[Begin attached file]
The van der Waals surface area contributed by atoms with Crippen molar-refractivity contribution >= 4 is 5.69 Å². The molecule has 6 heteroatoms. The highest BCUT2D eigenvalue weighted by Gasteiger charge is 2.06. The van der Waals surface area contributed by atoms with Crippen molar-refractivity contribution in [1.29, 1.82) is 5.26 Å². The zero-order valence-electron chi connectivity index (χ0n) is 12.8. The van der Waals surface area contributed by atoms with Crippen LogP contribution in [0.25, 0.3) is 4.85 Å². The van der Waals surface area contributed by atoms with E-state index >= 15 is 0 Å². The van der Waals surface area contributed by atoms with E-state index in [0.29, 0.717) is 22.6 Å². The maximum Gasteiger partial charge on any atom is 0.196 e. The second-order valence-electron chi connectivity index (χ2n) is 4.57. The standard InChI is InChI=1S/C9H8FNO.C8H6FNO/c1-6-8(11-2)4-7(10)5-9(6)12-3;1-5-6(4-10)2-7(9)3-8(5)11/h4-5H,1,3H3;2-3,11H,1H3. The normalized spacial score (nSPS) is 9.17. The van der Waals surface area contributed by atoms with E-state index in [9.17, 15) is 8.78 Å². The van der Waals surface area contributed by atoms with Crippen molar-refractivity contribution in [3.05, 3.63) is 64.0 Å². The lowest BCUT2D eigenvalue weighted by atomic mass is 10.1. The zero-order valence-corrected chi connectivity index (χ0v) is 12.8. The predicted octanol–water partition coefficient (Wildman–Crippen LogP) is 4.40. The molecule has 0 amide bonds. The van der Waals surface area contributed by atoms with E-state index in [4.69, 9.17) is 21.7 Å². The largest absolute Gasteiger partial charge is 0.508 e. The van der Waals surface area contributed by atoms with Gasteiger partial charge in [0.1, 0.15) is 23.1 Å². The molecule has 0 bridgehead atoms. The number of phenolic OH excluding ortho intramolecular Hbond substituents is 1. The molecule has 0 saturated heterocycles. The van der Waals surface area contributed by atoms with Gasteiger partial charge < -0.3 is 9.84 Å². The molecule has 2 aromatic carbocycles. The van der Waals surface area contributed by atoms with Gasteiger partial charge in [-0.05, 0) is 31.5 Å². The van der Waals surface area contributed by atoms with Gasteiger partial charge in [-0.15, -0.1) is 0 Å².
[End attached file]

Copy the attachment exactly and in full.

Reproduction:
The van der Waals surface area contributed by atoms with Crippen molar-refractivity contribution >= 4 is 5.69 Å². The molecule has 6 heteroatoms. The highest BCUT2D eigenvalue weighted by Gasteiger charge is 2.06. The van der Waals surface area contributed by atoms with Crippen molar-refractivity contribution in [1.29, 1.82) is 5.26 Å². The zero-order valence-electron chi connectivity index (χ0n) is 12.8. The van der Waals surface area contributed by atoms with Crippen LogP contribution in [0.25, 0.3) is 4.85 Å². The van der Waals surface area contributed by atoms with E-state index >= 15 is 0 Å². The van der Waals surface area contributed by atoms with E-state index in [0.29, 0.717) is 22.6 Å². The maximum Gasteiger partial charge on any atom is 0.196 e. The second-order valence-electron chi connectivity index (χ2n) is 4.57. The standard InChI is InChI=1S/C9H8FNO.C8H6FNO/c1-6-8(11-2)4-7(10)5-9(6)12-3;1-5-6(4-10)2-7(9)3-8(5)11/h4-5H,1,3H3;2-3,11H,1H3. The normalized spacial score (nSPS) is 9.17. The van der Waals surface area contributed by atoms with E-state index in [9.17, 15) is 8.78 Å². The van der Waals surface area contributed by atoms with Crippen molar-refractivity contribution in [3.05, 3.63) is 64.0 Å². The lowest BCUT2D eigenvalue weighted by atomic mass is 10.1. The zero-order valence-corrected chi connectivity index (χ0v) is 12.8. The predicted octanol–water partition coefficient (Wildman–Crippen LogP) is 4.40. The molecule has 0 amide bonds. The van der Waals surface area contributed by atoms with E-state index in [4.69, 9.17) is 21.7 Å². The largest absolute Gasteiger partial charge is 0.508 e. The van der Waals surface area contributed by atoms with Gasteiger partial charge in [0.1, 0.15) is 23.1 Å². The molecule has 0 bridgehead atoms. The number of phenolic OH excluding ortho intramolecular Hbond substituents is 1. The molecule has 0 saturated heterocycles. The van der Waals surface area contributed by atoms with Gasteiger partial charge < -0.3 is 9.84 Å². The molecule has 2 aromatic carbocycles. The van der Waals surface area contributed by atoms with Gasteiger partial charge in [-0.05, 0) is 31.5 Å². The van der Waals surface area contributed by atoms with Gasteiger partial charge in [-0.15, -0.1) is 0 Å².